<FLHerne> ahem
<HdkR> Better be talking about die shots
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<daniels> hahah
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<alyssa> um
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<anholt> ajax: is there a good way of visualizing or summarizing relocations in my .o/.a/.so/whatever file?
<anholt> I suspect I've finished cleaning them out of algebraic
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<jekstrand> Kayden (and others): If I want a sysval that's uvec2(gl_FragCoord.xy), what should I call it?
<jekstrand> Current straw-man is to call it frag_pos
<jekstrand> frag_coord_uvec2 is also an option if a bit verbose
<jekstrand> BLORP really wants this and, with some changes I'm looking at around MSAA, adding it is looking like it'd help our back-end.
<jekstrand> As a possible alternate, how would people feel about a version of sample_pos that doesn't force sample shading and returns (0.5,0.5) if sample shading isn't enabled?
<airlied> how often you going to type it in, frag_coord_uvec2 sounds fine to me
<anholt> +1 to having a nir frag_coord_uvec2 (:shrug: about naming it)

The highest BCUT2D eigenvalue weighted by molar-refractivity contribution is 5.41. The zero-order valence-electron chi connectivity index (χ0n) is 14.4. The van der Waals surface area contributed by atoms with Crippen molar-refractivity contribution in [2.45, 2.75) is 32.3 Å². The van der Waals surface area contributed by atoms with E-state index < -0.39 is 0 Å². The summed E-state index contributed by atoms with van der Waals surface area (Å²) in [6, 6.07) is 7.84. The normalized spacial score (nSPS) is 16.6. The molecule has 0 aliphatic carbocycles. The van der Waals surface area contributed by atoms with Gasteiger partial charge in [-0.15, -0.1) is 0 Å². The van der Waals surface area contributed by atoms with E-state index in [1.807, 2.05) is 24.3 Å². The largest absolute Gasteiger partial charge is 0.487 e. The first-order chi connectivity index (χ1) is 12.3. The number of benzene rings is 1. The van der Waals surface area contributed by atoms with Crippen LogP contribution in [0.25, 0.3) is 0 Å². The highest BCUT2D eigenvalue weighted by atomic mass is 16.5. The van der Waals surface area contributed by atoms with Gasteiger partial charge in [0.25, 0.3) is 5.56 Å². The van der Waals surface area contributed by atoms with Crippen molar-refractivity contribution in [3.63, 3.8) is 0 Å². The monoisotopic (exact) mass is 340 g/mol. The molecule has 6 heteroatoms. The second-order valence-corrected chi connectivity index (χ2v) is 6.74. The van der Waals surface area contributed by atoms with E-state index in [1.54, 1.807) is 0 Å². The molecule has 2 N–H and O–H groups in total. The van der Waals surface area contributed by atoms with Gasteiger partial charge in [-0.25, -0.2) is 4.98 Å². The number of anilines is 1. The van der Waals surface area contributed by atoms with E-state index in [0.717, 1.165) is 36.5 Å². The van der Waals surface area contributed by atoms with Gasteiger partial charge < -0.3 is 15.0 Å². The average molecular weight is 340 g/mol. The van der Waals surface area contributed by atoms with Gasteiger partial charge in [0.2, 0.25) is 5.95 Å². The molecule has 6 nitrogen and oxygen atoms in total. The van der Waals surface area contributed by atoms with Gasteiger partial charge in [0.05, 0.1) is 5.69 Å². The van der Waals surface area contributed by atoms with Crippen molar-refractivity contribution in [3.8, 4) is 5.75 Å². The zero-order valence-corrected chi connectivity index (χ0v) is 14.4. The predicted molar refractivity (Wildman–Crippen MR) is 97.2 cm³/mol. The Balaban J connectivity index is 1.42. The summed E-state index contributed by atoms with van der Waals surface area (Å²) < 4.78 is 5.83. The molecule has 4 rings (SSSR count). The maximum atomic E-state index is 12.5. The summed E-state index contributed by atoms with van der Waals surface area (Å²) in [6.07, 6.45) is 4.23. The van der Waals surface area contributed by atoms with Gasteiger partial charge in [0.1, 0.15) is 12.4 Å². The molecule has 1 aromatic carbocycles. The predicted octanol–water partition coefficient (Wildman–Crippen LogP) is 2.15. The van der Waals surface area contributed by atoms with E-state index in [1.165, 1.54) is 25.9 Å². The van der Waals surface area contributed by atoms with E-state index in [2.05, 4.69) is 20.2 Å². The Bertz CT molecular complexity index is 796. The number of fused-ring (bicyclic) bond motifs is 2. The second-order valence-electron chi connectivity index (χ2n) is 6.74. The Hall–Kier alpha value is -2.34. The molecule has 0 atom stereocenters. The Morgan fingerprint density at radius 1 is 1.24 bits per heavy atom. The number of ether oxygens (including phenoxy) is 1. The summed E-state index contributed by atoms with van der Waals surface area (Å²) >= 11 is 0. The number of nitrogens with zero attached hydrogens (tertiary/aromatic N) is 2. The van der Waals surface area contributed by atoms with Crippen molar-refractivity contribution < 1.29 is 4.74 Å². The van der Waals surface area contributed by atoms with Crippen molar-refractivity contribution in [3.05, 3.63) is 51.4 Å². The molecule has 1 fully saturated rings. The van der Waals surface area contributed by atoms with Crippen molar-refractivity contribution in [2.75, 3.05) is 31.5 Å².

<jekstrand> Plan would be to have nir_lower_system_values auto-convert to uvec2(gl_FragCoord.xy) if you don't claim support.
<jekstrand> Related question: Should we have FRAG_Z and FRAG_W as separate system values and a lowering pass to re-construct gl_FragCoord from the bunch?
<jekstrand> At least on Intel, that's what we really want.
<jekstrand> gl_FragCoord = vec4(vec2(frag_coord_uvec2.xy) + sample_pos, frag_z, frag_w);
<anholt> that would make a lot more sense on bcm
<jekstrand> One thing that's been bothering me for years is that we tell the HW to provide .z and .w regardless of whether or not they're used. No idea if it's actually costing us something but of the 10k instances of gl_FragCoord, a LOT of them only use xy
<jekstrand> This gets especially annoying with variable-rate shading
<jekstrand> The back-end's pretty good with dead-code and we do re-use unused payload regs but still...
<anholt> yeah, for freedreno we use nir_ssa_def_components_read to mask off unnecessary fragcoord component generation by the HW.
<jekstrand> Would freedreno also like w and z separate then?
<jekstrand> And would it like the float->int and +sample_pos in NIR?
* jekstrand makes supper